I'm still just in awe that Jamal Adams managed to close that gap. The only reason the L.A. Rams didn't get a game-tying seven-yard touchdown run late in the third quarter during their loss to the Seahawks on Sunday was because the Seattle safety ran like the wind in order to catch up with running back Darrell Henderson on the opposite end of the field from where Adams blitzed. Henderson still managed a first down on second-and-5, but he did not cross the goal line, and rewatching the ex-Jets safety make the effort to hunt Henderson down and grab his legs, with the new knowledge of all that came after this particular play, is terrifying and exhilarating.
"Football is a game of inches," Adams said afterwards in an energetic postgame press conference. "And there was no way that I was going to let him walk into that end zone, no matter what happened.
"My number was called, I had to go make a play, I had to chase it down. There was no way I was going to let up, and golly, just a hell of a play."
That tackle, of course, looked less than game-changing in the immediate moments after it occurred. Even with that superheroic effort from Adams, the Rams still had first-and-goal from the two yard line, which made them near locks to tie the game up at 13-all with a quarter left to play. But it was four straight stops on four straight runs that made Adams's pursuit the focal point of the conversation about an hour later.
First, a couple of Seahawks defenders swarmed Malcolm Brown for a two-yard loss. Then, Brown made up the distance with a three-yard rush that would have gone for six were it not, again, for Adams knocking him to the ground. Then Jared Goff failed at a QB sneak, and finally, Brown couldn't find a hole on the outside and forced his team to give up possession after a fruitless seven-plus minute drive. Goal-line stands are very neat whenever they happen, so here's all of that fantastic sequence.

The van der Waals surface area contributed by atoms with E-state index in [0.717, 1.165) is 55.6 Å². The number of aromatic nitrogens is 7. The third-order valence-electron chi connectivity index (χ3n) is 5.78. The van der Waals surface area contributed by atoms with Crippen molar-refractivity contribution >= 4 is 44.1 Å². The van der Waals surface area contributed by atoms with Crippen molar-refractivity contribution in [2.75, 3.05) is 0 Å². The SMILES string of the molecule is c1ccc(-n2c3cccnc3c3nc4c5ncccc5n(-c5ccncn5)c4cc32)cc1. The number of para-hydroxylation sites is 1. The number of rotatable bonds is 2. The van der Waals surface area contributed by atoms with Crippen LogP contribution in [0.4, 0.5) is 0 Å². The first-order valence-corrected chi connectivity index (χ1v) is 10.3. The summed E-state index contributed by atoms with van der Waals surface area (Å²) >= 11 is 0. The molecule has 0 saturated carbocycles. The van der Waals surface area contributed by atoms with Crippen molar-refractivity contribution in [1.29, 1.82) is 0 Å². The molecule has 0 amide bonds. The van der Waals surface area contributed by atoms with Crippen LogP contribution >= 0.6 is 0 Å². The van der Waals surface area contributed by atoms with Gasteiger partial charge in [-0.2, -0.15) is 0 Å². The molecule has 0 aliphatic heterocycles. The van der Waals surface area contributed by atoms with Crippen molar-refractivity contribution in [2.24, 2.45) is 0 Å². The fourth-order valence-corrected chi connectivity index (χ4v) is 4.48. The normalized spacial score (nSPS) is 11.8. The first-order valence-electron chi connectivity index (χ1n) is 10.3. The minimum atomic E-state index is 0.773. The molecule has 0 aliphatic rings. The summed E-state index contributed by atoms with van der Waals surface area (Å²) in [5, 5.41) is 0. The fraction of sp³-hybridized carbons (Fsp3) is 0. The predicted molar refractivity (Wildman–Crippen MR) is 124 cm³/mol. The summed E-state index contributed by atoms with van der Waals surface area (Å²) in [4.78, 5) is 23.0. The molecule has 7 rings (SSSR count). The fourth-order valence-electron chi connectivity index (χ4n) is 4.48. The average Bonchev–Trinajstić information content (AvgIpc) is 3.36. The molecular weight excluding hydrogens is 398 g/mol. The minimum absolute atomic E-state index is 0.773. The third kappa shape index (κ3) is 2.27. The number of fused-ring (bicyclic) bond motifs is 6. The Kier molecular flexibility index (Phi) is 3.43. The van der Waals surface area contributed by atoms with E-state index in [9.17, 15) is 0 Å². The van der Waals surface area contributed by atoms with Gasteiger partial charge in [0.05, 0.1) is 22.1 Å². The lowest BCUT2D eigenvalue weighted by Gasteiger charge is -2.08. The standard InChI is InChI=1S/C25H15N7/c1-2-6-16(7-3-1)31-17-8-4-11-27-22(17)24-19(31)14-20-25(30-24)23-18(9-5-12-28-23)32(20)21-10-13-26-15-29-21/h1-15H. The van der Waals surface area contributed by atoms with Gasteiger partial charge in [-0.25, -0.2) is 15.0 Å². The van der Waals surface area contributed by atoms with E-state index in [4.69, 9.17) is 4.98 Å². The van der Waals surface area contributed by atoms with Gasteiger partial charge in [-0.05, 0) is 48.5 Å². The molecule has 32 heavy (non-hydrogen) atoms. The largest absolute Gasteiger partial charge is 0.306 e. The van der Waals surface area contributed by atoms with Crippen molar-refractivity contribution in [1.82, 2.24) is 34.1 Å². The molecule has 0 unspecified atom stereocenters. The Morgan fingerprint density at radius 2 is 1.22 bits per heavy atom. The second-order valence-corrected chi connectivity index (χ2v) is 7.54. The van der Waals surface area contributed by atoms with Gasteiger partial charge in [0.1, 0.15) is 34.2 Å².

The Seahawks allowed just three points across the rest of the game, notably forcing another crucial Rams drive to stall at midfield with eight minutes to play and the score 13-9, and their performance was enough to clinch the most difficult division in the NFC. Nobody enjoyed the accomplishment more than Adams, who had spent the summer orchestrating his escape from the Jets, a team with whom he had not had a winning season in three tries.
Adams picked up the defensive back record for sacks back in Week 14 of this year, and Seattle's best player on that side of the ball claimed after this win that his Seahawks own the best defense in the league. The thought would have been laughable just a few months ago, when Seattle kept getting itself into shootouts and giving out four- and five-hundred-yard games like Halloween candy. But since Carlos Dunlap arrived from the Bengals, taking the pressure off the secondary to force sacks, and since guys like Adams and Shaquill Griffin have returned to full health, this whole unit has clicked into something monstrous—and something they've needed to fill the void left by the decline of Russell Wilson's MVP candidacy.
“This is the plan that we had at the beginning of the year when we started those Zoom meetings, when we started training camp,” said cornerback Quandre Diggs. “This is what we dreamed about, going out there and holding teams to nine points.”